In the previous post, I said I came away from my first Race Talk with some reservations.
Let me start with a story.
There’s no militarism like the old Prussian militarism: the small, almost barren region in the northeastern quadrant of Germany came to dominate 19th-century Central Europe almost entirely because of the skill with which its military forces had conducted wars against France, against Russia, and against Austria. The most epic struggle was conducted against all three at once, with Frederick the Great of Prussia at the helm.
The cavalry commander whom Frederick most relied upon, von Zieten, is credited with having founded an effective Prussian cavalry arm (his appointment shows Frederick’s ability to pick competent subordinates: prior to his having been selected for advancement, von Zieten fought a lot of duels [prohibited to military officers] and received rebukes for these and other insubordinate acts).
His son, well into the 19th century, received near the end of his life a visit from the King of Prussia, basically in honor of his father. The king and the old man went out to the graveyard behind the manor house, where the second von Zieten had put up a stone marker.
“Von Zieten!” said the king. “This marker has a flaw!”
“Your Majesty, the one who will rest under it has many more.”
So, understand at the start that the author of this essay has plenty of his own shortcomings: what follows is a (it is to be hoped) honest effort at evaluation of what I saw and did at the Race Talk I attended on 14 May 2013, the 26th in the series.
Before the talking started, I picked up a paper at my table headed “Follow-up Activity”. “Go out and make friends with a person in your own ethnic group AND a person of color/white in the next month.” This recommendation, I am not making this up, was prefaced “Just for fun”, all in capital letters.
I think I could number my friends on both hands. Acquaintances, I have a few, but friends, not so many. In the course of a year, I might meet a new friend. Or not. The person who wrote this “follow-up activity” lives in a totally different mental universe from the one I inhabit.
But I didn’t have to read as far as the second bullet point to realize that; the first one asked me how many people of color “are on [my] ‘speed dial’ as Real — all caps again — friends. . .?” I have never used a speed dial. I do not bother. I don’t make that many phone calls, to make learning how to do it worth while. And my real friends are not people I telephone a lot. They’re people to whom I write letters. Perhaps once a month.
The person who began and fostered this whole program, of which I was attending the 26th program, then spoke up, starting the program.
. . . .
“Perhaps you didn’t hear me. I said ‘Good Evening’ .”
And the whole room parrotted back, “Good evening.”
The speaker explained that she is or was an elementary-schoolteacher; I was more than a little put off that, in order to make her feel comfortable, I was asked to behave as if I were an elementary-school student. I am not and have not been one for 50-odd years. The whole effort began to seem a lot less serious for me: I still wanted to hear the speakers — my report on that is in the previous post — but I had issues with the way we were supposedly going about meeting the members of our community of diverse backgrounds. It seems to me we need more maturity, not more infantilization — our mass media provide more than enough of the latter on an hourly, daily, weekly basis.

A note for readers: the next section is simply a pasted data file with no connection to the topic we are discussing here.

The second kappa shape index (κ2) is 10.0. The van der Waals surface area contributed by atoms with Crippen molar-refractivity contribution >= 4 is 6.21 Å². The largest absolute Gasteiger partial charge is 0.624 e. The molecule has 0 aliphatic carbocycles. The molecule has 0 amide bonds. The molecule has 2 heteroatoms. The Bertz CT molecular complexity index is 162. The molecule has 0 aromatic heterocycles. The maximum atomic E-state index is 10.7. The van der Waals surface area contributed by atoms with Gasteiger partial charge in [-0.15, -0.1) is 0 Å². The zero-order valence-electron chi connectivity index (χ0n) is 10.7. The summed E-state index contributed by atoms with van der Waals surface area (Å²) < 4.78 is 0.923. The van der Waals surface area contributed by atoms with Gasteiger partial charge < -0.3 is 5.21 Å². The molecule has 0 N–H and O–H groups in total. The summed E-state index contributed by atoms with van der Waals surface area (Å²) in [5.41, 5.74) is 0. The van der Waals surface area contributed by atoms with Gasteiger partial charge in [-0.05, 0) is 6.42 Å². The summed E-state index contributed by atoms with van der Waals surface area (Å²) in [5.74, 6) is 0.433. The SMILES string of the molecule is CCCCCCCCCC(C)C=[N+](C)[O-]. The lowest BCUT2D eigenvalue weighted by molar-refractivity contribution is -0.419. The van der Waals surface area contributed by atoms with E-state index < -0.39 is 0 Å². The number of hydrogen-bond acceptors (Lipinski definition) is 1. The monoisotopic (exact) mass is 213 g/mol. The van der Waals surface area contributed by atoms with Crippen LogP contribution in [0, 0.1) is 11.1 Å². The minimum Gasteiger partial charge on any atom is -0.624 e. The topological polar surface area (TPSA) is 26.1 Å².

Remember, we’re asked, “just for fun,” to make two new friends this month, and to do so with forethought about their ethnic grouping. What balderdash! I would really have issues with someone coming up and telling me they want to be friends with me — humph — because I have an Italian name. The scenario played out at our table, in personal terms: one of the attendees, during the “small group discussion,” said how many “people of color” friends she had in New York City, as opposed to here in Portland — using just the ridiculous categories that the Race Talk itself used; and one of the other people at the table told her that that sort of talk put her off completely.
Friends are not things, objects to be categorized. Friends are people with whom you share life, in whom you are interested because you love them. You do things, you think about things, you experience victories and defeats with your friend.
One of the members at our table, a fellow named Al Flory, gave a valuable suggestion for making new friends: he spoke of how, at the Vancouver, Washington YMCA, everyone had urged one another to make friends, but that as soon as he had joined a community organization dedicated to improving some community problem, he had more new friends than he knew how to handle.
It was quite interesting. We came to talk about race but wound up considering what meaning our friends have for us. I’d like to make closer acquaintance with Al Flory; but not, I don’t think, within the Race Talk framework.